I found his descriptions tell it like it is, the dialogue is arch and repetitive, but – exactly like real conversations when you’re ‘tight’ and can’t remember what you just said. However the bonds of friendship are strong, as is the lure of the bottle, and the group emerge to do it all again. In the words of the Louis Jordan song – “What’s the use of getting sober, when you’re gonna get drunk again.”

  2. Riz says:

    I never progressed this far from his short stories…although I did make it as far as The Old Man and the Sea, which is one of my favourite books of all time.

    Just added The Sun Also Rises to my list….hope I can get around to reading it.

    Thanks Teresa,
    Riz.

  3. Jenny says:

    I’m not wild about Hemingway (I compare Maugham and like him a lot better) but I will agree that he’s more subtle than some will give him credit for. He exposes the bitterness and cowardice and willingness to betray even in his own “heroes,” and yet you still sympathize with them. That’s where he and Fitzgerald cross over, in my opinion.

  4. tuesday says:

    Thanks for the great review! This is on my TBR list, and it will also be my first Hemmingway. I once attempted ‘A Farewell to Arms’, but was less than enamoured.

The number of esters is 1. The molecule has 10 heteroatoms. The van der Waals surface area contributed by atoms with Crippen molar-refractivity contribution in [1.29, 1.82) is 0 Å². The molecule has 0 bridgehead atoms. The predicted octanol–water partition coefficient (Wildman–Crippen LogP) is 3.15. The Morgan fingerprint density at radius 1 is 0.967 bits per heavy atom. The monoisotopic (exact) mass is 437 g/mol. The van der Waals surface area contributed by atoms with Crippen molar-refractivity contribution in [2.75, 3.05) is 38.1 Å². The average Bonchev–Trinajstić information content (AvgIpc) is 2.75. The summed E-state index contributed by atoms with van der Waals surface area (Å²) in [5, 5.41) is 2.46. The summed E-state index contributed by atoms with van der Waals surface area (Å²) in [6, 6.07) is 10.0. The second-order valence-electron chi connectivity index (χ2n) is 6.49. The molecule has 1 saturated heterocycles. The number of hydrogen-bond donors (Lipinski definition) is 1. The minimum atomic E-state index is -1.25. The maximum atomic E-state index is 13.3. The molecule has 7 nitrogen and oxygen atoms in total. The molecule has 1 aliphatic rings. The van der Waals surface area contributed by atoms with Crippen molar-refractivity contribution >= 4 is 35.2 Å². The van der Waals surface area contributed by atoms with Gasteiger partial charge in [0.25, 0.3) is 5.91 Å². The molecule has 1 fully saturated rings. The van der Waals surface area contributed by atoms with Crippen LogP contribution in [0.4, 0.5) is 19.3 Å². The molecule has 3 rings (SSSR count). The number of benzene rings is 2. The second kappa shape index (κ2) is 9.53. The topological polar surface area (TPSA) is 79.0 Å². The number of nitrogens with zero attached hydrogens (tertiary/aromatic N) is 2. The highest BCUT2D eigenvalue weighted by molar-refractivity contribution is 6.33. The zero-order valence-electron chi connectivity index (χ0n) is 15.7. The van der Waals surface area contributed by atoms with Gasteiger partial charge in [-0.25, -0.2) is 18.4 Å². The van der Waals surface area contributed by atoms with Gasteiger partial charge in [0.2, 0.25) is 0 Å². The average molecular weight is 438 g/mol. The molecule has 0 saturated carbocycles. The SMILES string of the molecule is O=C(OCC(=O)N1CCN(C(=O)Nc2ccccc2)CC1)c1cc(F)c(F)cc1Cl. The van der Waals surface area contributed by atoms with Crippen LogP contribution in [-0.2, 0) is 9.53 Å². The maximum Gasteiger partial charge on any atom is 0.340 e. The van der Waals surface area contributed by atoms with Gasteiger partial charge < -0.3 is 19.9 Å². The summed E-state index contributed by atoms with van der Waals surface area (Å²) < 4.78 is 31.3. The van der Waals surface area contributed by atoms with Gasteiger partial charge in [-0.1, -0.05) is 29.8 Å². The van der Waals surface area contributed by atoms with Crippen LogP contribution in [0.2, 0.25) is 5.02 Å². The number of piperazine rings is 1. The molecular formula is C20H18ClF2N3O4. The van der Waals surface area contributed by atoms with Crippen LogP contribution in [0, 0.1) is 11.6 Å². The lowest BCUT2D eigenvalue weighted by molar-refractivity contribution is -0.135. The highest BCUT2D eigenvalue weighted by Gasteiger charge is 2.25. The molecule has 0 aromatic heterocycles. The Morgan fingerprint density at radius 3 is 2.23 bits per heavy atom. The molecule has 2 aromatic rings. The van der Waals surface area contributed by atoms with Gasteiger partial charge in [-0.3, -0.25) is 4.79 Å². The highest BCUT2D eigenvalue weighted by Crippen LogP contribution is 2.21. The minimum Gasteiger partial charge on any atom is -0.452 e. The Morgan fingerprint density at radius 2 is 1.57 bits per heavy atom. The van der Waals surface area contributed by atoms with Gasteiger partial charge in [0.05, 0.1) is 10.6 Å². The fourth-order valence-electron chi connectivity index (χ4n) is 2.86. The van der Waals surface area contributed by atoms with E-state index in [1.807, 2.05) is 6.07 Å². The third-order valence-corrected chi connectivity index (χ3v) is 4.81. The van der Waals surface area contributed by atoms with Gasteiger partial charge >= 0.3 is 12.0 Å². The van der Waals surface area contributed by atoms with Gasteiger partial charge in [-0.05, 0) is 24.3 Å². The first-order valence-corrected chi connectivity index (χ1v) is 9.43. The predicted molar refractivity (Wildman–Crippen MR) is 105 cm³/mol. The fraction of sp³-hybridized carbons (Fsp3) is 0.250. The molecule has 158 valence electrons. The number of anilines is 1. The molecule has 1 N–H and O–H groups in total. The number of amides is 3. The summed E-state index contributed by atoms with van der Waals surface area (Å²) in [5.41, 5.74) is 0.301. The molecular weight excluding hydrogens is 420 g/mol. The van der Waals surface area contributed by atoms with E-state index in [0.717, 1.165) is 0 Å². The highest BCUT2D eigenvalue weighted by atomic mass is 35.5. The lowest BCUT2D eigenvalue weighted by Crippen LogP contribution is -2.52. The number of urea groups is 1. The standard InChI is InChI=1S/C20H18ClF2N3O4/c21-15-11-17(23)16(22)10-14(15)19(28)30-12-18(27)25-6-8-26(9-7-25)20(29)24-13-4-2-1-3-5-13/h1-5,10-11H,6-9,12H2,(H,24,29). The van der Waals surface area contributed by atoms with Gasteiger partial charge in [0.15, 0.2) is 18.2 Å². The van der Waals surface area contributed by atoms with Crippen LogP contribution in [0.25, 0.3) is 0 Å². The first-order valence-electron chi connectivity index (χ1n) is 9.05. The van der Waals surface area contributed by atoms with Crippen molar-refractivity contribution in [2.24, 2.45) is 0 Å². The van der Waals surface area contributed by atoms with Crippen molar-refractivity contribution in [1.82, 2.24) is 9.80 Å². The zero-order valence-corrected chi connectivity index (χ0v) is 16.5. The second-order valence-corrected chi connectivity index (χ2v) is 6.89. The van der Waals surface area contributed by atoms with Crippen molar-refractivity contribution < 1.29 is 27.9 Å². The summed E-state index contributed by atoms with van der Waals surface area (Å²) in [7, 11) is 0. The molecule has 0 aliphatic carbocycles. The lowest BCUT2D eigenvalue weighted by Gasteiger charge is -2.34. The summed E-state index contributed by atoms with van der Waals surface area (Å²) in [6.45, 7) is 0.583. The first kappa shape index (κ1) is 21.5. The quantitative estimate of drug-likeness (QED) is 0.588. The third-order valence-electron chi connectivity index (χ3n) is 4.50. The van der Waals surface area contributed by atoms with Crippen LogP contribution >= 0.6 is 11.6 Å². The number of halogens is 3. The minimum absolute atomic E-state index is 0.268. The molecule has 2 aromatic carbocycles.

5. Michelle says:

    I’m currently reading this book. I say ‘currently’ but I can’t read Hemingway straight through… I always need to have about a month’s break in between for me to really enjoy his prose. I am looking forward to the second half now…

  6. Teresa says:

    Gaskella: Yeah, a rotten time is exactly what they had. I don’t know that I their bonds of friendship were strong, although in some cases they were, but it sometimes just seemed like the friendships were convenient—and the bottle tied them together. The pattern was what fascinated me.

    Riz: Those who didn’t recommend The Sun Also Rises to me as a good first Hemingway suggested The Old Man and the Sea instead. It’s one I’ll consider for my next.

    Jenny: Yes, I do like Maugham better as well. I’m still sorting out how Hemingway compares to Fitzgerald. Fitzgerald’s writing is more in the style I usually like, but I felt more empathy for Hemingway’s characters. It seemed like they’d been through so much that their self-destructive behavior was earned, somehow. And there’s a little a little more hope at the end of this than I found in Gatsby.

    Tuesday: I hope you enjoy it. If you’re like me, it might take a while to get into it, but it’s a short read anyway. Once I’d made up my mind about whether I was enjoying it, I was nearly half done, and the ending sealed the deal for me.

    Michelle: I sometimes wish I could take a break from books like this and come back to them, but I find that I can’t remember what happened well enough to enjoy myself. If you liked the first half, you’re in for a treat now—I thought the second half was the strongest part.

  7. Pingback: Enter your November/December ‘08 reviews here : 1% Well-Read Challenge